Category: data visualization

Mar 11 2014

The Drug War: Still Racist and Failed #25

First, the Drug Policy Alliance hosted a conversation with Michelle Alexander which is well-worth listening to here.

Next…

Over 50 percent of inmates currently in federal prison are there for drug offenses, according to an infographic recently released by the Federal Bureau of Prisons (see chart below). That percentage has risen fairly consistently over decades, all the way from 16 percent in 1970.

The second-largest category, immigration-related crimes, accounts for 10.6 percent of inmates. This means that people convicted of two broad categories of nonviolent crimes — drugs and immigration — make up over 60 percent of the U.S. prison population.

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More in the Huffington Post.

Nov 23 2013

Crazy PIC Fact(s) of the Day: 11/23/13 Edition

I found this short video titled “US Prison System by the Numbers.” It’s informative and a good short primer on the scope of the PIC in the U.S. It was created by Patrick Kipper.

Jun 04 2013

The Drug War: Still Racist and Failed #18

The New York Times reports on a new ACLU study about marijuana use and enforcement:

Black Americans were nearly four times as likely as whites to be arrested on charges of marijuana possession in 2010, even though the two groups used the drug at similar rates, according to new federal data.

The Times story includes the following map which illustrates the disparities in marijuana arrests.

Please read the entire interactive ACLU report HERE.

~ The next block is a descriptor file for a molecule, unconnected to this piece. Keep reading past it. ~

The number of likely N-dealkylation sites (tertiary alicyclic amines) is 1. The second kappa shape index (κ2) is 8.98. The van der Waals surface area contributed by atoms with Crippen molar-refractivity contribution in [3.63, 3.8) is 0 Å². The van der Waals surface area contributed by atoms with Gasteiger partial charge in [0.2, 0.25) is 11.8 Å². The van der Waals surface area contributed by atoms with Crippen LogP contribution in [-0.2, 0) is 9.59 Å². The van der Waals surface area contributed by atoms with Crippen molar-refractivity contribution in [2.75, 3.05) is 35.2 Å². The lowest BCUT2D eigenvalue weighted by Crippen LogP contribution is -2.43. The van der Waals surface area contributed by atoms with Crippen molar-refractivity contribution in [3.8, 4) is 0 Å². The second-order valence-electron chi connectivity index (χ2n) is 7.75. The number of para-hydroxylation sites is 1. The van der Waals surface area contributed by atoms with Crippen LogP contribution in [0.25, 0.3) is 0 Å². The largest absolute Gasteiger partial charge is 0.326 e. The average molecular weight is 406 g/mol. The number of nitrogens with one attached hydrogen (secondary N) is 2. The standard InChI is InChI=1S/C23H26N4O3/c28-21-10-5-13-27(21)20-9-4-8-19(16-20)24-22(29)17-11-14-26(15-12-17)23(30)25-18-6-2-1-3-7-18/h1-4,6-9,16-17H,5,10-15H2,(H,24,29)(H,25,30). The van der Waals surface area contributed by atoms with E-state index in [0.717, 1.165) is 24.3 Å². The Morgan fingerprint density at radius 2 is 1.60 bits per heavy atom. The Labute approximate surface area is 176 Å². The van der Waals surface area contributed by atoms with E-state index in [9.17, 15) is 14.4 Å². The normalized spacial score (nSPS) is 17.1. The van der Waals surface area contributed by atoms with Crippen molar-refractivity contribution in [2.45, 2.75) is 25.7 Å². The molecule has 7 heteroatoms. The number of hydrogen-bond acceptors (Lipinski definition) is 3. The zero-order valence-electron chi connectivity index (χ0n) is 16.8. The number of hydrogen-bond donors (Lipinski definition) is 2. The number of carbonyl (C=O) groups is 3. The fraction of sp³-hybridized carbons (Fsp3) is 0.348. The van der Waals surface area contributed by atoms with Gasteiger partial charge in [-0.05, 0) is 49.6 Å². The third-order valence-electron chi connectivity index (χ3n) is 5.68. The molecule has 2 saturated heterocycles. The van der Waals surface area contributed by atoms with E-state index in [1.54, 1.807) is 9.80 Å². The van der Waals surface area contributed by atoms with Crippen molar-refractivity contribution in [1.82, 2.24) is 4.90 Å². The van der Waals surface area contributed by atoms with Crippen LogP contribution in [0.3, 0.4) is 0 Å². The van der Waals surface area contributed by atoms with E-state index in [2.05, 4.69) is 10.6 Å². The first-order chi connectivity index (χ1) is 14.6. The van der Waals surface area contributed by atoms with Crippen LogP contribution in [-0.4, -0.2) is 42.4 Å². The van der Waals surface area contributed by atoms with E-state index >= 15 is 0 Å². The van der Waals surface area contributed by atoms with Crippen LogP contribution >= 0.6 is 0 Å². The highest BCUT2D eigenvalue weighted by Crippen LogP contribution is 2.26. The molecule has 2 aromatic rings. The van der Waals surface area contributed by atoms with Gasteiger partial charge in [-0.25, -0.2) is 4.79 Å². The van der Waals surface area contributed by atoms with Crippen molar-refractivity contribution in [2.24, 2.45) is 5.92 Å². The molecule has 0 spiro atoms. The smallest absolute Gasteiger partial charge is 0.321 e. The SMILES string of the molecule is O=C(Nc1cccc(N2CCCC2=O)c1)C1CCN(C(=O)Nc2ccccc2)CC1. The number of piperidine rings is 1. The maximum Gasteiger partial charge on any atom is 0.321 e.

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Apr 05 2013

Crazy PIC Fact of the Day

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Mar 29 2013

Infographic: Youth Incarceration

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Source

Mar 14 2013

Image of the Day: Lynching Map

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Learn more about the origins of this lynching map here

Feb 22 2013

Infographic: Is This Justice?

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Jan 18 2013

Infographic: Stop & Frisk by the NYPD

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Jan 15 2013

The Drug War: Still Racist and Failing #4

This video does a good job of breaking down the exponential growth of the prison population and attributes the major part of the growth to the “War on Drugs.”

Also, the Wall Street Journal published a pretty good article about the War on Drugs. One key excerpt:

The total number of persons incarcerated in state and federal prisons in the U.S. has grown from 330,000 in 1980 to about 1.6 million today. Much of the increase in this population is directly due to the war on drugs and the severe punishment for persons convicted of drug trafficking. About 50% of the inmates in federal prisons and 20% of those in state prisons have been convicted of either selling or using drugs. The many minor drug traffickers and drug users who spend time in jail find fewer opportunities for legal employment after they get out of prison, and they develop better skills at criminal activities.

Dec 04 2012

Graphic: Map of United States Labeled As Countries With Similar Prison Populations